Monday, August 5, 2013

Here’s the Scoop: Almond Harvest Has Arrived Early

 Because of the warm and hot weather this season, some growers in early July were predicting the almond harvest would arrive some two weeks early.

If you’re a betting person, you probably could have earned a tidy payoff. Yes, harvest time did arrive early. In fact, tree shaking began before the calendar turned to August in some parts of the San Joaquin Valley.
Growers are already harvesting their almonds.
Our almond field scout Jenna Horine got the scoop last Tuesday (July 30) when she snapped a photo of a harvesting equipment working in the orchards.

Ironically, Jenna’s eye-witness account came just a day after our favorite “Almond Doctor” – better known as Merced County UC Cooperative Extension farm advisor and pomologist David Doll – told the online trade publication AgFax: “Even though I wouldn’t have believed it a month ago, we are going to be seven to 10 days earlier on almond harvest. After having a late bloom, this has surprise many people, the jump is due to that warm spell that occurred during cell division back in March and April.” The Doctor expects all varieties to experience an early harvest.

These nuts are drying on the ground.
Well, Jenna found two growers shaking nuts off their trees. Now the almonds are soaking up the sun and drying on the ground.

Often, growers who have their own harvesting equipment are able to get a jump on others who have to wait for custom harvesters to come by. By doing it yourself, growers can control the timing of the harvest and quality of the crop. It also gives growers peace of mind because they don’t have to wait for custom harvesters to make their rounds.

Owning your own tree shaker can be a big investment.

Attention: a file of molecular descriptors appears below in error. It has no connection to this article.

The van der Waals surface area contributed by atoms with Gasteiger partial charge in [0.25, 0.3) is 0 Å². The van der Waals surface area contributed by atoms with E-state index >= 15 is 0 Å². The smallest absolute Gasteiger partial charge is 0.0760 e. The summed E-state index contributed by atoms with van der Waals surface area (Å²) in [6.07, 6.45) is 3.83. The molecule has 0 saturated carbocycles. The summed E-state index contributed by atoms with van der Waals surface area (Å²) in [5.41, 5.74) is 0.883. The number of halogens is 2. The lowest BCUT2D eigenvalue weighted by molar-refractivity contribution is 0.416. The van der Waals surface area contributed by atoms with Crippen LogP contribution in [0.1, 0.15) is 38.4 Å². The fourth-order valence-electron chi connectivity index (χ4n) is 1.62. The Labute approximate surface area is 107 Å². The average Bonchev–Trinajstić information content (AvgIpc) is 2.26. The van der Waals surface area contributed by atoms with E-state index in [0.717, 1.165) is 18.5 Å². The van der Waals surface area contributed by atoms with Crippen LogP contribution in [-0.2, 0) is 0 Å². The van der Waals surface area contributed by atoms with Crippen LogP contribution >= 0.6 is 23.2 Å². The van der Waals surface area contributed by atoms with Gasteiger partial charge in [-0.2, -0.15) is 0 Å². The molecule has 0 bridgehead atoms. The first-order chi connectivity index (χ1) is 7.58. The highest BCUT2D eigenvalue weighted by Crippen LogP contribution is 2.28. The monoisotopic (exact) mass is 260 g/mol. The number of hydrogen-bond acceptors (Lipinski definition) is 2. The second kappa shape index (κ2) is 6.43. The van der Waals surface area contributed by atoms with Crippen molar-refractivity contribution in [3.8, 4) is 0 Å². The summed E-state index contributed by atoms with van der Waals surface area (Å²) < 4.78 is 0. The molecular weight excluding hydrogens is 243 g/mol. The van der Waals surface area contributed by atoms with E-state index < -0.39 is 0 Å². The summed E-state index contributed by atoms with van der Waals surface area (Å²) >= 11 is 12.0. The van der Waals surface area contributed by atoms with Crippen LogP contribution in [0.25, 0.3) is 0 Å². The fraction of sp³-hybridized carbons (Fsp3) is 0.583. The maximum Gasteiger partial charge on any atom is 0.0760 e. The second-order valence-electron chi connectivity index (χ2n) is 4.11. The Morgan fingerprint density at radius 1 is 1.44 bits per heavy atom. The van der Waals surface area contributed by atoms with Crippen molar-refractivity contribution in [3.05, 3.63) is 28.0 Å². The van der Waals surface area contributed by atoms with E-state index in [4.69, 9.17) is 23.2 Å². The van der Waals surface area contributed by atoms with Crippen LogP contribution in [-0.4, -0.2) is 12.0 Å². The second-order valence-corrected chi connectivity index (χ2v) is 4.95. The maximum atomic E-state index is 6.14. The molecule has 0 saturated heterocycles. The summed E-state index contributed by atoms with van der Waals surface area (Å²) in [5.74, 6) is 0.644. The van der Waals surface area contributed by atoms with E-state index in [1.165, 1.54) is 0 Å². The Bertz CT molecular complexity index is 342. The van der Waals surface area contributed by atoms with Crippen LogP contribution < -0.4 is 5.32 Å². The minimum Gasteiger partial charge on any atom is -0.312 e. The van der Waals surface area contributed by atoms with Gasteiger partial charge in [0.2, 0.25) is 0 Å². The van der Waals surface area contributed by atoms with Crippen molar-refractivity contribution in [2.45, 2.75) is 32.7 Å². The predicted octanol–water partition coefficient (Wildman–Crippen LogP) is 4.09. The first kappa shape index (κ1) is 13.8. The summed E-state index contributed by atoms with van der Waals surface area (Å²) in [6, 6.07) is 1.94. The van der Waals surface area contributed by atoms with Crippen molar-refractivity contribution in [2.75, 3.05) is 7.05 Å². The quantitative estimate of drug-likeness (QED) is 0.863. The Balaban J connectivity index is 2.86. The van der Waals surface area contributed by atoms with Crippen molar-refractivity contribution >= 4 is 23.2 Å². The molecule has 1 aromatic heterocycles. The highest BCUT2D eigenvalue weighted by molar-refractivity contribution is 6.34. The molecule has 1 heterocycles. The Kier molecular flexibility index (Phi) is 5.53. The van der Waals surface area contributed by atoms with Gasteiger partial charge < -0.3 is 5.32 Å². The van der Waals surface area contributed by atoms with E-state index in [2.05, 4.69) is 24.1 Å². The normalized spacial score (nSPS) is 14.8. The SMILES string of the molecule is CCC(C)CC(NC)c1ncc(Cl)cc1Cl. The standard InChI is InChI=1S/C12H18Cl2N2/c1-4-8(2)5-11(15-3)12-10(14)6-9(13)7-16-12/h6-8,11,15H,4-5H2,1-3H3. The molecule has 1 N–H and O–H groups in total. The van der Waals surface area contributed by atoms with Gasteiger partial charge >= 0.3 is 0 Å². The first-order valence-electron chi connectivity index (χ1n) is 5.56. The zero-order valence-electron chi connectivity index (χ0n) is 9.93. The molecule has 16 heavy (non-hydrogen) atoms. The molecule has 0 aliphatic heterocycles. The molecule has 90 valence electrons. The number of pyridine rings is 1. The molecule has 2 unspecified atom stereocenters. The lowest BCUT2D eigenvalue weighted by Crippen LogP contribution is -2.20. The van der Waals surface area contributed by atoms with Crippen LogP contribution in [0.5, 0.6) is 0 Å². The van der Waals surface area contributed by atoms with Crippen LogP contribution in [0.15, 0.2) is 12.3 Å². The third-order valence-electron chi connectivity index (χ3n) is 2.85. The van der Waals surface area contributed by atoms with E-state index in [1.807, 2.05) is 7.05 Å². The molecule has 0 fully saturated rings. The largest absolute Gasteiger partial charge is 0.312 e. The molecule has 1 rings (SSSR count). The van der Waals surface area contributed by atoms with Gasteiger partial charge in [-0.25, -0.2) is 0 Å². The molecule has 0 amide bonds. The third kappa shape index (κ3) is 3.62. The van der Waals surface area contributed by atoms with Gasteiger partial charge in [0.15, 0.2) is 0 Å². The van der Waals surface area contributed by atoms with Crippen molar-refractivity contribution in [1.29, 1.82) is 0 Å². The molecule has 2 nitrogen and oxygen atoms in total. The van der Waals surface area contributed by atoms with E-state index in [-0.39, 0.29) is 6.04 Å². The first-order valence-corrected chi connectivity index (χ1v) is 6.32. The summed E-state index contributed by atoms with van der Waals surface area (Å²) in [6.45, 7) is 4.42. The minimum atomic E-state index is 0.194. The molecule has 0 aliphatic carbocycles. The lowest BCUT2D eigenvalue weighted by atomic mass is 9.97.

For small and mid-size farms, owning harvesting equipment – a tree shaker, sweeper, pick-up tractor and trailers easily run into the six figures. Figuring out if equipment ownership is worth the investment takes careful economic analysis. UC researchers estimate it costs about $324 an acre to harvest a crop.
Retired UC IPM entomologist and almond expert Walt Bentley suggests to smaller farms that they get together and pool their resources to purchase equipment. They can share the machines at harvest time and not worry when the custom harvester’s schedule.

Jenna is excited about getting a jump on collecting nut samples for crack out later this year. On the pest front, bad bugs so far are under control.

Bolls are ready to open.
Meanwhile, field scout Carlos Silva says pests in alfalfa and cotton are under control. However, one cotton grower did have to treat for whiteflies.

Alfalfa growers have been irrigating their fields as they prepare for the fifth cutting of the season. Cotton growers also have been irrigating their fields. Plants are loaded with bolls. Most have 13 to 14 fruiting branches and up to 20 nodes. Carlos anticipates some bolls opening in the next week.

1 comment:

  1. I was wondering if you would be willing to sell a high res version of the almond shaker photo to me for use on a client one-sheet. Thank you!